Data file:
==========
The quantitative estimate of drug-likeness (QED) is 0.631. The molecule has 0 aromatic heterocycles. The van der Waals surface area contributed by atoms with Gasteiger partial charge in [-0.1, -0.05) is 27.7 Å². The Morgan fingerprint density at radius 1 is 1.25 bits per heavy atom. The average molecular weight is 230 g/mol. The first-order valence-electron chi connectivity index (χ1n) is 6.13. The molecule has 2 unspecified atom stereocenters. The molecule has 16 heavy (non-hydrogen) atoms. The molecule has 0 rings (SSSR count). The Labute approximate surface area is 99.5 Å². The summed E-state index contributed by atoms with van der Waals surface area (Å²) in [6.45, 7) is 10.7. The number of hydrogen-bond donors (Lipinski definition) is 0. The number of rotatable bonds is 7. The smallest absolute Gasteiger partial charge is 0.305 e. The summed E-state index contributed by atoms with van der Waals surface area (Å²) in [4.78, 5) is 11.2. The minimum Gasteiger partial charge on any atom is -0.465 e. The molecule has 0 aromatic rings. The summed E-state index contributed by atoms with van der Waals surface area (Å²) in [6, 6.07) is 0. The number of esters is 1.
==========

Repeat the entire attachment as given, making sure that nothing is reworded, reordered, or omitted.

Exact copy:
The quantitative estimate of drug-likeness (QED) is 0.631. The molecule has 0 aromatic heterocycles. The van der Waals surface area contributed by atoms with Gasteiger partial charge in [-0.1, -0.05) is 27.7 Å². The Morgan fingerprint density at radius 1 is 1.25 bits per heavy atom. The average molecular weight is 230 g/mol. The first-order valence-electron chi connectivity index (χ1n) is 6.13. The molecule has 2 unspecified atom stereocenters. The molecule has 16 heavy (non-hydrogen) atoms. The molecule has 0 rings (SSSR count). The Labute approximate surface area is 99.5 Å². The summed E-state index contributed by atoms with van der Waals surface area (Å²) in [6.45, 7) is 10.7. The number of hydrogen-bond donors (Lipinski definition) is 0. The number of rotatable bonds is 7. The smallest absolute Gasteiger partial charge is 0.305 e. The summed E-state index contributed by atoms with van der Waals surface area (Å²) in [4.78, 5) is 11.2. The minimum Gasteiger partial charge on any atom is -0.465 e. The molecule has 0 aromatic rings. The summed E-state index contributed by atoms with van der Waals surface area (Å²) in [6, 6.07) is 0. The number of esters is 1.